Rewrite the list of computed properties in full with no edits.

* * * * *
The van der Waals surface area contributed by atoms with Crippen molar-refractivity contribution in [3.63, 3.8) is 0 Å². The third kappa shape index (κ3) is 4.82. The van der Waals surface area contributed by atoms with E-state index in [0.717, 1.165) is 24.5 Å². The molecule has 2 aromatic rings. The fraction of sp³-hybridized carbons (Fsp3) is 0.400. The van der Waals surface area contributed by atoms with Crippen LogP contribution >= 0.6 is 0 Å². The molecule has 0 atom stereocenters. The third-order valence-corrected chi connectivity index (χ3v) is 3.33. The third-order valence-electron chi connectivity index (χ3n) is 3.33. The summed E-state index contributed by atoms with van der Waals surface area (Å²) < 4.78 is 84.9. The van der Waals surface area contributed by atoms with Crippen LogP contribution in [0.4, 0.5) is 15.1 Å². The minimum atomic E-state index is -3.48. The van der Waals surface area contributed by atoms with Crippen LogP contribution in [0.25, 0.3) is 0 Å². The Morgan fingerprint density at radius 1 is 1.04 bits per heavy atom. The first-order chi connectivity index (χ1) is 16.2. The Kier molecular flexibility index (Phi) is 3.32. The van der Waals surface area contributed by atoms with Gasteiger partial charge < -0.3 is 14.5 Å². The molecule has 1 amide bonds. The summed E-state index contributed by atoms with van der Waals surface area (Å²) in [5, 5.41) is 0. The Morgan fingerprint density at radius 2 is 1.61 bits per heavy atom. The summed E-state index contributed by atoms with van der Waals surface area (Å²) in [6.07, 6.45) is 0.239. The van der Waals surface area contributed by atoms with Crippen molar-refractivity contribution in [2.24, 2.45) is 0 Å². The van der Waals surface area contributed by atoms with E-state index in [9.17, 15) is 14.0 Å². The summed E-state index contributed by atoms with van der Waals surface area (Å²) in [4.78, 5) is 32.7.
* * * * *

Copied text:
The van der Waals surface area contributed by atoms with Crippen molar-refractivity contribution in [3.63, 3.8) is 0 Å². The third kappa shape index (κ3) is 4.82. The van der Waals surface area contributed by atoms with E-state index in [0.717, 1.165) is 24.5 Å². The molecule has 2 aromatic rings. The fraction of sp³-hybridized carbons (Fsp3) is 0.400. The van der Waals surface area contributed by atoms with Crippen LogP contribution >= 0.6 is 0 Å². The molecule has 0 atom stereocenters. The third-order valence-corrected chi connectivity index (χ3v) is 3.33. The third-order valence-electron chi connectivity index (χ3n) is 3.33. The summed E-state index contributed by atoms with van der Waals surface area (Å²) < 4.78 is 84.9. The van der Waals surface area contributed by atoms with Crippen LogP contribution in [0.4, 0.5) is 15.1 Å². The minimum atomic E-state index is -3.48. The van der Waals surface area contributed by atoms with Crippen LogP contribution in [0.25, 0.3) is 0 Å². The Morgan fingerprint density at radius 1 is 1.04 bits per heavy atom. The first-order chi connectivity index (χ1) is 16.2. The Kier molecular flexibility index (Phi) is 3.32. The van der Waals surface area contributed by atoms with Gasteiger partial charge < -0.3 is 14.5 Å². The molecule has 1 amide bonds. The summed E-state index contributed by atoms with van der Waals surface area (Å²) in [5, 5.41) is 0. The Morgan fingerprint density at radius 2 is 1.61 bits per heavy atom. The summed E-state index contributed by atoms with van der Waals surface area (Å²) in [6.07, 6.45) is 0.239. The van der Waals surface area contributed by atoms with Crippen molar-refractivity contribution in [2.24, 2.45) is 0 Å². The van der Waals surface area contributed by atoms with E-state index in [9.17, 15) is 14.0 Å². The summed E-state index contributed by atoms with van der Waals surface area (Å²) in [4.78, 5) is 32.7.